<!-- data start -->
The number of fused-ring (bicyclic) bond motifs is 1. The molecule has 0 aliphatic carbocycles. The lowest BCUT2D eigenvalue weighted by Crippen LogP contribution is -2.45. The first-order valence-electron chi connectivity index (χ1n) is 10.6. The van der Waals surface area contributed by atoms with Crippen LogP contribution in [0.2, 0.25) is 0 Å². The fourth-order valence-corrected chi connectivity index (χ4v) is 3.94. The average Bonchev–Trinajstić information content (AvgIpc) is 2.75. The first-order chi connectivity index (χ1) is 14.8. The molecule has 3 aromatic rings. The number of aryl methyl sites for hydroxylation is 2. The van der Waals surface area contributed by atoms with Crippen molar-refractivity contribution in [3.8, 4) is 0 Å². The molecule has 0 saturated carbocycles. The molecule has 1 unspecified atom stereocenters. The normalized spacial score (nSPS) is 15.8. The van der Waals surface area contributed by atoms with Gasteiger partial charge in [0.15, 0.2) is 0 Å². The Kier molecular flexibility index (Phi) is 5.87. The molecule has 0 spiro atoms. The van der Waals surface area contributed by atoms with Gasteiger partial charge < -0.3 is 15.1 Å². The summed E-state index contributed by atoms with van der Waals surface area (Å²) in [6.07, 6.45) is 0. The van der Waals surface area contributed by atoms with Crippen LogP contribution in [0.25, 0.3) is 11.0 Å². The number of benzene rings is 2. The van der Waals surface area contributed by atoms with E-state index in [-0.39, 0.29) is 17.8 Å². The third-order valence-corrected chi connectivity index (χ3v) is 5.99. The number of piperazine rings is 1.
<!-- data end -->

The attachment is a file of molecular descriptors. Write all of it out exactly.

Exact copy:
The number of fused-ring (bicyclic) bond motifs is 1. The molecule has 0 aliphatic carbocycles. The lowest BCUT2D eigenvalue weighted by Crippen LogP contribution is -2.45. The first-order valence-electron chi connectivity index (χ1n) is 10.6. The van der Waals surface area contributed by atoms with Crippen LogP contribution in [0.2, 0.25) is 0 Å². The fourth-order valence-corrected chi connectivity index (χ4v) is 3.94. The average Bonchev–Trinajstić information content (AvgIpc) is 2.75. The first-order chi connectivity index (χ1) is 14.8. The molecule has 3 aromatic rings. The number of aryl methyl sites for hydroxylation is 2. The van der Waals surface area contributed by atoms with Crippen molar-refractivity contribution in [3.8, 4) is 0 Å². The molecule has 0 saturated carbocycles. The molecule has 1 unspecified atom stereocenters. The normalized spacial score (nSPS) is 15.8. The van der Waals surface area contributed by atoms with Gasteiger partial charge in [0.15, 0.2) is 0 Å². The Kier molecular flexibility index (Phi) is 5.87. The molecule has 0 spiro atoms. The van der Waals surface area contributed by atoms with Gasteiger partial charge < -0.3 is 15.1 Å². The summed E-state index contributed by atoms with van der Waals surface area (Å²) in [6.07, 6.45) is 0. The van der Waals surface area contributed by atoms with Crippen LogP contribution in [0.25, 0.3) is 11.0 Å². The number of benzene rings is 2. The van der Waals surface area contributed by atoms with E-state index in [-0.39, 0.29) is 17.8 Å². The third-order valence-corrected chi connectivity index (χ3v) is 5.99. The number of piperazine rings is 1.